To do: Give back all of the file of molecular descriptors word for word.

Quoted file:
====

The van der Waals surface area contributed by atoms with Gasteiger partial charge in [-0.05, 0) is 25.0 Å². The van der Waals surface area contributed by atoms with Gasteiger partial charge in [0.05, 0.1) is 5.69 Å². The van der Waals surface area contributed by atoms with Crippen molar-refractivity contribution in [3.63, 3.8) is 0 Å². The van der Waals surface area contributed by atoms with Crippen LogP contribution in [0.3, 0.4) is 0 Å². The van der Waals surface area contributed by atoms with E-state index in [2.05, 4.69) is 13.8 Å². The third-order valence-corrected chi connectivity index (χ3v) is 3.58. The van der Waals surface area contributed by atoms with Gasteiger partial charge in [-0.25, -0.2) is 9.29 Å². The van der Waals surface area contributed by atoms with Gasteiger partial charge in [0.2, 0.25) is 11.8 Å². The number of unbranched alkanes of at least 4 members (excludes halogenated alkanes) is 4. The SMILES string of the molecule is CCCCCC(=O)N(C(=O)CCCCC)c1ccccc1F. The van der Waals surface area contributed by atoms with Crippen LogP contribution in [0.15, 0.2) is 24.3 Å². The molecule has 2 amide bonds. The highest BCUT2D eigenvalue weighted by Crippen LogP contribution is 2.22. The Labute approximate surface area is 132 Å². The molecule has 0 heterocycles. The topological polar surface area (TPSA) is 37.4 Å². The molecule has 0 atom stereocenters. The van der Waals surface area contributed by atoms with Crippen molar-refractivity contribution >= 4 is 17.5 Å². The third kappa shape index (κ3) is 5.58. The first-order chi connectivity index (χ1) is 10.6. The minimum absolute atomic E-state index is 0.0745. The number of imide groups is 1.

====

The van der Waals surface area contributed by atoms with Gasteiger partial charge in [-0.05, 0) is 25.0 Å². The van der Waals surface area contributed by atoms with Gasteiger partial charge in [0.05, 0.1) is 5.69 Å². The van der Waals surface area contributed by atoms with Crippen molar-refractivity contribution in [3.63, 3.8) is 0 Å². The van der Waals surface area contributed by atoms with Crippen LogP contribution in [0.3, 0.4) is 0 Å². The van der Waals surface area contributed by atoms with E-state index in [2.05, 4.69) is 13.8 Å². The third-order valence-corrected chi connectivity index (χ3v) is 3.58. The van der Waals surface area contributed by atoms with Gasteiger partial charge in [-0.25, -0.2) is 9.29 Å². The van der Waals surface area contributed by atoms with Gasteiger partial charge in [0.2, 0.25) is 11.8 Å². The number of unbranched alkanes of at least 4 members (excludes halogenated alkanes) is 4. The SMILES string of the molecule is CCCCCC(=O)N(C(=O)CCCCC)c1ccccc1F. The van der Waals surface area contributed by atoms with Crippen LogP contribution in [0.15, 0.2) is 24.3 Å². The molecule has 2 amide bonds. The highest BCUT2D eigenvalue weighted by Crippen LogP contribution is 2.22. The Labute approximate surface area is 132 Å². The molecule has 0 heterocycles. The topological polar surface area (TPSA) is 37.4 Å². The molecule has 0 atom stereocenters. The van der Waals surface area contributed by atoms with Crippen molar-refractivity contribution >= 4 is 17.5 Å². The third kappa shape index (κ3) is 5.58. The first-order chi connectivity index (χ1) is 10.6. The minimum absolute atomic E-state index is 0.0745. The number of imide groups is 1.